Frank Lloyd Wright’s Vision in Spring Green, Wisconsin: Taliesin

My first Frank Lloyd Wright experience was shortly after college, when my mother and I visited Fallingwater, the iconic house he designed for Edgar Kaufmann, and Wright’s nearby Kentuck Knob, both in rural southwest Pennsylvania. I’ve since returned to both sites, my enchantment with the architecture, site development, and every intricacy that Wright controlled not waning – even as I must admit that Wright’s personal life was less than exemplary. I probably would want to kick the man, but I so admire the architect. Though the weather was a bit chilly when I was in Chicago last weekend, it was postcard perfect when I visited Taliesin a few years ago.

Taliesin in Spring Green, Wisconsin.

Taliesin in Spring Green, Wisconsin.

There are many excellent biographies of Wright floating about, so I won’t attempt to provide a pocket history of the man and his peccadilloes. He is, despite his boorish behavior toward many of the people in in his life, one of the most important and influential American architects of the late-19th and 20th centuries. What draws me to his work is his seamless blending of the structure itself with its site, and the myriad of delightful ways in which a house flows into the natural world around it. Wright’s home and studio near Spring Green, Wisconsin, known as Taliesin (or Taliesin East), is a superb example of his organic approach to design.

Taliesin means "shining brow" in Welsh, and the house Wright built was seen by the architect as the "shining brow" on the hills of the 600-acre farm.

Taliesin means “shining brow” in Welsh, and the house Wright built was seen by the architect as the “shining brow” on the hills of the 600-acre farm.

Wright began work on Taliesin in 1911, and it was the embodiment of his Prairie School style of architecture – “low, wide and snug” as he described it.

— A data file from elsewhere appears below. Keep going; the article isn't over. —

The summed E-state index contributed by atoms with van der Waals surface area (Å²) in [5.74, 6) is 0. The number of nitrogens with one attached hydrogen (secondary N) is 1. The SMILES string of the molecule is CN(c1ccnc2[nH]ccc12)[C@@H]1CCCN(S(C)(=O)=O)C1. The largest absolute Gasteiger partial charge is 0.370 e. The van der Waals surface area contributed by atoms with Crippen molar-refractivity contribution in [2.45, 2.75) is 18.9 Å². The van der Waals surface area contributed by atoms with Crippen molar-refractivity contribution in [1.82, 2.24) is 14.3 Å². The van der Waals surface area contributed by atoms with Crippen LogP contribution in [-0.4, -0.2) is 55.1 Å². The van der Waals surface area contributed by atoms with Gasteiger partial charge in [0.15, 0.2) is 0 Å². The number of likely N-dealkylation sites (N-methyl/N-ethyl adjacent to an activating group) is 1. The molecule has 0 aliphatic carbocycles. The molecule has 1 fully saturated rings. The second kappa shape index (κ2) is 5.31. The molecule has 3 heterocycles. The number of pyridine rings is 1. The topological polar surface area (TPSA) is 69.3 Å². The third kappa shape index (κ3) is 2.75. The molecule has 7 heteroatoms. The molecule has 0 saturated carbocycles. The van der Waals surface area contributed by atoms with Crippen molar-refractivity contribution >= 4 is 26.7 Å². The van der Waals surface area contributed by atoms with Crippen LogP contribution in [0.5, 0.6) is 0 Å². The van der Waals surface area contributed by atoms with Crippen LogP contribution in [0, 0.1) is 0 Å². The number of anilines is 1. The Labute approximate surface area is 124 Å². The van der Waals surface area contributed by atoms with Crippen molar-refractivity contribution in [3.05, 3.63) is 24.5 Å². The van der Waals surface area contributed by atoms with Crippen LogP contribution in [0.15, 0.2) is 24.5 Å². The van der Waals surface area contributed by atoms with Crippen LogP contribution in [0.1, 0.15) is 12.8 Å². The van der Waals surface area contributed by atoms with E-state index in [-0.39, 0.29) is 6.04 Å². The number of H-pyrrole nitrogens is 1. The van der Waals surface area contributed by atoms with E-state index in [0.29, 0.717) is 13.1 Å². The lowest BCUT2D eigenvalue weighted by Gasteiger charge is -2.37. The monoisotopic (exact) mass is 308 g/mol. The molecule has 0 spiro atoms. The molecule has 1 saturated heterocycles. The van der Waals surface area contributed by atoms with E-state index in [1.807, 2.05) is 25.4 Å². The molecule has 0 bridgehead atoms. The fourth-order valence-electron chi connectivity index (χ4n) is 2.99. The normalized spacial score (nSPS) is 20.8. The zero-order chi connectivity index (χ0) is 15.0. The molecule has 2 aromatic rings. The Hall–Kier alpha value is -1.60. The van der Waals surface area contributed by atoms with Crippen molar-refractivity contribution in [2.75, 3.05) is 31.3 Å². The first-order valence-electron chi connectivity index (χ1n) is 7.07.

Following a fire (and horrific murders) in 1914, Wright rebuilt Taliesin, with the same sprawling stone walls, intersected by stucco balconies, and a rambling, low shingled roofline. Large windows bring the outside in – and one of my favorite elements (integral to Wright’s work) is this connection between the land and landscape and the building.


Wright reminds me of Thomas Jefferson in a way – both had beloved homes with which they constantly tinkered and rebuilt. A second fire at Taliesin in 1925 forced yet another rebuilding (though financial woes, a perennial problem of Wright’s, delayed this task).

Water, plants, and nature - all seem at one with the house.

Water, plants, and nature – all seem at one with the house.

I am not a Wright scholar – nor do I very often work with architect-designed buildings. But I am a big fan – and although Fallingwater is a masterpiece of siting and design, the setting at Taliesin is perfect. If you have any reason to be near Wisconsin, it is a detour worth making – despite all of the heartache and drama that unfolded there, it is a relaxing, lyrical, and magical place.



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  1. David Ames says:

    Simply great!!

  2. Janet Cartwright says:

    Excellent read. My first FLW visit was Taliesin West two years ago. Even though the docent sniffled a bit during the final presentation, I held it together until the drive out of the compound. Then, bursting into very happy tears, we made plans to return the next day for the student tour. Happy day.

    1. Janie-Rice Brother says:

      Thank you! It is am amazing site…

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